We all get along incredibly well, and we went through the whole Brett thing, just like everyone else. It will also surprise and amaze just how many PC folk are here, just under a different "guise".

This is a fantastic forum, you only need to give it a week or two--seriously..
#16 Posted : Saturday, March 20, 2010 10:24:49 AM(UTC)
Arrigo, whenever a newly arrived Packer fan finds his way into this den of iniquity, I usually launch into a diatribe on the evils of cheese.
But I shall forego that for now.

Reading the narrative of your Grandfather truly touched my soul.

A man may acquired many materialistic things in his passage through life, but nothing can compare with the true legacy of what values and influence he passes on when his journey is done.
And your Grandfather lived a very rich life indeed.
The well deserved respect and admiration that you give to him is a testament to a very good life lived.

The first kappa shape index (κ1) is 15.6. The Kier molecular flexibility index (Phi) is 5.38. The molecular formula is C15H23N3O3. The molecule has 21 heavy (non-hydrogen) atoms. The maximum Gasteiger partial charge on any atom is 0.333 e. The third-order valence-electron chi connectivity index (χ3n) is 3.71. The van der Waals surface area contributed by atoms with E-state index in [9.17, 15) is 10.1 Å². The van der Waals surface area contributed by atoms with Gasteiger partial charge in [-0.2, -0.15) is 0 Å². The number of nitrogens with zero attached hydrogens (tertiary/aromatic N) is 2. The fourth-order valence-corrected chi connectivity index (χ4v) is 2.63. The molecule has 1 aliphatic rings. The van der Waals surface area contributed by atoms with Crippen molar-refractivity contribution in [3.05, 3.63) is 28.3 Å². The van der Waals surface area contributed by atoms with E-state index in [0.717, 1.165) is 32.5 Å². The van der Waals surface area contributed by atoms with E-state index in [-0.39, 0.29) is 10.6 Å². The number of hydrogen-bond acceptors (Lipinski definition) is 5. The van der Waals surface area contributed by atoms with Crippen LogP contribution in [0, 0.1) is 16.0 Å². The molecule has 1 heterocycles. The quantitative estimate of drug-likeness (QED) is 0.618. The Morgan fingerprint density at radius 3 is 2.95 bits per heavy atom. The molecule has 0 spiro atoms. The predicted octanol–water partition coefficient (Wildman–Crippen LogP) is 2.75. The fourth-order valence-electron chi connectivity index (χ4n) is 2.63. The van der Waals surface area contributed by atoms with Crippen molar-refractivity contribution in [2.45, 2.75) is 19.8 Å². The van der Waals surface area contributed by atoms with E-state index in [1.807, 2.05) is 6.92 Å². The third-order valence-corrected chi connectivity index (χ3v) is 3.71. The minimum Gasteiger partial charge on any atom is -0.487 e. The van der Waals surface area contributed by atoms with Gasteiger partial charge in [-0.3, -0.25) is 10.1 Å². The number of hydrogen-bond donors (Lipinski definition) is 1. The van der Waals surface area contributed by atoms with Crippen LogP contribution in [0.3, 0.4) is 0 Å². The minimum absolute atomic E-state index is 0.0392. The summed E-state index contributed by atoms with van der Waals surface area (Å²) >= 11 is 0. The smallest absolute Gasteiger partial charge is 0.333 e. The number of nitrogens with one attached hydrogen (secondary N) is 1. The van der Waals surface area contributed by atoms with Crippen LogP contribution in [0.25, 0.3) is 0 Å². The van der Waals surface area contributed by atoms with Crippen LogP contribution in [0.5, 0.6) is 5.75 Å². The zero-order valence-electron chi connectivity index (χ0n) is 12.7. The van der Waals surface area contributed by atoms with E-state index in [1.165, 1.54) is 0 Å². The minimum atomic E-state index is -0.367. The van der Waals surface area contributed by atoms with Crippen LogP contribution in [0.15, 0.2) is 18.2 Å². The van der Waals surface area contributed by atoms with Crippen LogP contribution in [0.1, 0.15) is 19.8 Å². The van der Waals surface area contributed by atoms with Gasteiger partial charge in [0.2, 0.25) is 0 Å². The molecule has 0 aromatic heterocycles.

No better epitaph can be given than "He was good and honorable man".

And it looks like that values that he instilled in you, are being carried on.

I can definitely say that it would have been a true honor to have met your Grandfather.

There are some very good and knowledgeable people here, even if the vast majority are Packers fans.
And welcome to this forum. It is a pretty good place, too many cheeseheads, but overall not too bad.
#17 Posted : Saturday, March 20, 2010 5:36:55 PM(UTC)
first of all - welcome to the site, joe!

secondly - thank you for sharing so much of yourself with us. as a woman, i thought it was a rare quality to find in a man. since joining this site, i have found that to be completely untrue.

and finally - i also lost the man who taught me morals, values, my love of the packers, how to work, & how to be a loving person. i share your pain & rejoice in your memories!
#18 Posted : Saturday, March 20, 2010 8:13:50 PM(UTC)
Don't let foster fool you.. I hate everyone here, and I'm no friend of you Pucker fans!!! =P

Great story man. I know how you feel about your gramps because I feel the same for my father. I love hearing 'old' stories about other's grandparents, because their stories are always so interesting to me. I love it.

Welcome to the site, and don't get razzed too much!